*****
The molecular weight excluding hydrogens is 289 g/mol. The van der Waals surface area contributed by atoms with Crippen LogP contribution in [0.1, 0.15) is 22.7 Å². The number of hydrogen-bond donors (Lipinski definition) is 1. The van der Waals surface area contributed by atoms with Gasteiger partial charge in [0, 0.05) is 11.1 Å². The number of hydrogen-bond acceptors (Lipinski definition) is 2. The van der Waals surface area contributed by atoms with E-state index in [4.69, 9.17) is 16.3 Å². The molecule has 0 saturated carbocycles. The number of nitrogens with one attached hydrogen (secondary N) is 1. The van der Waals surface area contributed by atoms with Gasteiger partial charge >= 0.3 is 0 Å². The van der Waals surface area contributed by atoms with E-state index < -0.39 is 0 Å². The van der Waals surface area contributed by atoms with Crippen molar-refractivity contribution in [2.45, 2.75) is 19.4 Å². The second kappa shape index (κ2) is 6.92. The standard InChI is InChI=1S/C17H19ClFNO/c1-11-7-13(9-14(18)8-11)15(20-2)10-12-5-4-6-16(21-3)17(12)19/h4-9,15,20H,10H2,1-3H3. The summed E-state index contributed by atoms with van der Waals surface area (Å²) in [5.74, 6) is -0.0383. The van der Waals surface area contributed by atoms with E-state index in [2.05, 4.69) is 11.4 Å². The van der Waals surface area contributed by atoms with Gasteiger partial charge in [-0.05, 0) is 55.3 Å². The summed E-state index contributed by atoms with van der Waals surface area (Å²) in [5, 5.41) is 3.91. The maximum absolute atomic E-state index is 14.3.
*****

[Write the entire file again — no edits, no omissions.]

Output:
The molecular weight excluding hydrogens is 289 g/mol. The van der Waals surface area contributed by atoms with Crippen LogP contribution in [0.1, 0.15) is 22.7 Å². The number of hydrogen-bond donors (Lipinski definition) is 1. The van der Waals surface area contributed by atoms with Gasteiger partial charge in [0, 0.05) is 11.1 Å². The number of hydrogen-bond acceptors (Lipinski definition) is 2. The van der Waals surface area contributed by atoms with E-state index in [4.69, 9.17) is 16.3 Å². The molecule has 0 saturated carbocycles. The number of nitrogens with one attached hydrogen (secondary N) is 1. The van der Waals surface area contributed by atoms with Gasteiger partial charge >= 0.3 is 0 Å². The van der Waals surface area contributed by atoms with E-state index < -0.39 is 0 Å². The van der Waals surface area contributed by atoms with Crippen molar-refractivity contribution in [2.45, 2.75) is 19.4 Å². The second kappa shape index (κ2) is 6.92. The standard InChI is InChI=1S/C17H19ClFNO/c1-11-7-13(9-14(18)8-11)15(20-2)10-12-5-4-6-16(21-3)17(12)19/h4-9,15,20H,10H2,1-3H3. The summed E-state index contributed by atoms with van der Waals surface area (Å²) in [5.74, 6) is -0.0383. The van der Waals surface area contributed by atoms with E-state index in [2.05, 4.69) is 11.4 Å². The van der Waals surface area contributed by atoms with Gasteiger partial charge in [-0.05, 0) is 55.3 Å². The summed E-state index contributed by atoms with van der Waals surface area (Å²) in [5, 5.41) is 3.91. The maximum absolute atomic E-state index is 14.3.